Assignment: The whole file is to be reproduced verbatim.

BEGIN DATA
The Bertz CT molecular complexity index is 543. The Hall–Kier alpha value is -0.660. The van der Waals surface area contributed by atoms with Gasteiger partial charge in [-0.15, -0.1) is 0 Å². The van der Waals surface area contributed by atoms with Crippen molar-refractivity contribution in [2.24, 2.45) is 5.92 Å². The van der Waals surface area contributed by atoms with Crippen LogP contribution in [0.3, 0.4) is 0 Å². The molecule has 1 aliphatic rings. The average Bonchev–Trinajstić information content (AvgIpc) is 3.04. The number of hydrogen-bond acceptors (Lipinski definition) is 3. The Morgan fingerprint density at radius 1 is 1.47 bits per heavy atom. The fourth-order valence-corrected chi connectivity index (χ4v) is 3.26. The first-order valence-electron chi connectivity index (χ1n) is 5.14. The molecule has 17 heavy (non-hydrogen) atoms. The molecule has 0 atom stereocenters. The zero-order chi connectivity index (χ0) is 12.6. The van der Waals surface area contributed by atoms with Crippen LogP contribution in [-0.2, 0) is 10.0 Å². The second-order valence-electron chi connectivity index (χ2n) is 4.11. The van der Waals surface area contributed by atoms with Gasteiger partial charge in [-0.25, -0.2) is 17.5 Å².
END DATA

The Bertz CT molecular complexity index is 543. The Hall–Kier alpha value is -0.660. The van der Waals surface area contributed by atoms with Gasteiger partial charge in [-0.15, -0.1) is 0 Å². The van der Waals surface area contributed by atoms with Crippen molar-refractivity contribution in [2.24, 2.45) is 5.92 Å². The van der Waals surface area contributed by atoms with Crippen LogP contribution in [0.3, 0.4) is 0 Å². The molecule has 1 aliphatic rings. The average Bonchev–Trinajstić information content (AvgIpc) is 3.04. The number of hydrogen-bond acceptors (Lipinski definition) is 3. The Morgan fingerprint density at radius 1 is 1.47 bits per heavy atom. The fourth-order valence-corrected chi connectivity index (χ4v) is 3.26. The first-order valence-electron chi connectivity index (χ1n) is 5.14. The molecule has 17 heavy (non-hydrogen) atoms. The molecule has 0 atom stereocenters. The zero-order chi connectivity index (χ0) is 12.6. The van der Waals surface area contributed by atoms with Crippen LogP contribution in [-0.2, 0) is 10.0 Å². The second-order valence-electron chi connectivity index (χ2n) is 4.11. The van der Waals surface area contributed by atoms with Gasteiger partial charge in [-0.25, -0.2) is 17.5 Å².